The Eagles Won and Pennsylvania’s Gerrymandering Is Finally Dead

The Philadelphia Eagles won the Super Bowl yesterday. But that wasn’t the only good news for Pennsylvania. There’s more.

The Pennsylvania Supreme Court recently ruled that the Republican gerrymandering of the state’s congressional districts was wildly unconstitutional. That is, it violates the state constitution. Republicans immediately appealed to the US Supreme Court, which was a savvy move since Samuel Alito, the most conservative justice on the court, represents the district that includes Pennsylvania. If there was even a ghost of a case to be made, he’d recommend that the full court take a look.

He didn’t. Even Sam Alito could see there was just nothing there. So that’s that. One way or another, Pennsylvania’s districts will be redrawn in a tolerably honest way for the 2018 elections.

It’s worth noting that since this is based on state law, it has no bearing on the gerrymandering cases the Supreme Court is deciding this year. Those cases will be based on federal law and the US Constitution. Still, the mere fact that other courts are starting to rule against egregiously partisan gerrymandering efforts creates a favorable environment. I’m cautiously optimistic that the court will at least set out some minimal ground rules when it issues its gerrymandering opinion later this year.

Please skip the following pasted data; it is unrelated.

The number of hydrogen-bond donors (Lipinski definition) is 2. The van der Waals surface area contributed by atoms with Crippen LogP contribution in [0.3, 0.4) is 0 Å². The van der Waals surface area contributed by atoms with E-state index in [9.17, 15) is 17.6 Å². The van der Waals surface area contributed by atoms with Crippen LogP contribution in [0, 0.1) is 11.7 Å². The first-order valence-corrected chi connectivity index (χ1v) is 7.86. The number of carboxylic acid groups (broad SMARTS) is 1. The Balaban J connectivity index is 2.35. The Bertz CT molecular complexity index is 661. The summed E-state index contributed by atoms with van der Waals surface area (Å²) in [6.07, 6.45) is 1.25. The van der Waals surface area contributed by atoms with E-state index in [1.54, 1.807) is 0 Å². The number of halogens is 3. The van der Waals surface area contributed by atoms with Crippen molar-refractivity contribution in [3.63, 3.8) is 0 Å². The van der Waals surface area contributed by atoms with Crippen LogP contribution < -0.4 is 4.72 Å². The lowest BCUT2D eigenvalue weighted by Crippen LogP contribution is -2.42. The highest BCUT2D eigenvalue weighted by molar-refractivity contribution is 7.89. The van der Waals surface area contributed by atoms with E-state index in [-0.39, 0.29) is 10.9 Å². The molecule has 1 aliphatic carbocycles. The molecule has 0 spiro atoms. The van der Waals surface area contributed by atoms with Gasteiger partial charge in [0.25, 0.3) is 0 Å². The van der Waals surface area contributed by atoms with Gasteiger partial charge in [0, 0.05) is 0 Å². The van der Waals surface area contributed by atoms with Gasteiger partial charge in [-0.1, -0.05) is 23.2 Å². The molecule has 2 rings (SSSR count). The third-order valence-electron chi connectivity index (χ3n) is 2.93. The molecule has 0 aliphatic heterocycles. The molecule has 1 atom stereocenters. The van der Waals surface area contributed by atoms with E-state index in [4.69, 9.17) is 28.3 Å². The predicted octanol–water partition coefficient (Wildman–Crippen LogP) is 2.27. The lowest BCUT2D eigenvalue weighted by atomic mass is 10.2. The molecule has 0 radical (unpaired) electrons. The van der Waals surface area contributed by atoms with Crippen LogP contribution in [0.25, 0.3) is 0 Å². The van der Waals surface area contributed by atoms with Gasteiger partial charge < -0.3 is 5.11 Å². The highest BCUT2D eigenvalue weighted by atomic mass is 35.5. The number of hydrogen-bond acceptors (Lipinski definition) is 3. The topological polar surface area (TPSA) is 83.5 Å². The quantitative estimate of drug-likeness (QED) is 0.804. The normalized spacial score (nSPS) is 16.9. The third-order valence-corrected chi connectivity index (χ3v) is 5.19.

Headshot of Editor in Chief of Mother Jones, Clara Jeffery

It sure feels that way to me, and here at Mother Jones, we’ve been thinking a lot about what journalism needs to do differently, and how we can have the biggest impact.

We kept coming back to one word: corruption. Democracy and the rule of law being undermined by those with wealth and power for their own gain. So we're launching an ambitious Mother Jones Corruption Project to do deep, time-intensive reporting on systemic corruption, and asking the MoJo community to help crowdfund it.

We aim to hire, build a team, and give them the time and space needed to understand how we got here and how we might get out. We want to dig into the forces and decisions that have allowed massive conflicts of interest, influence peddling, and win-at-all-costs politics to flourish.

It's unlike anything we've done, and we have seed funding to get started, but we're looking to raise $500,000 from readers by July when we'll be making key budgeting decisions—and the more resources we have by then, the deeper we can dig. If our plan sounds good to you, please help kickstart it with a tax-deductible donation today.

Thanks for reading—whether or not you can pitch in today, or ever, I'm glad you're with us.

Signed by Clara Jeffery

Clara Jeffery, Editor-in-Chief

payment methods

We Recommend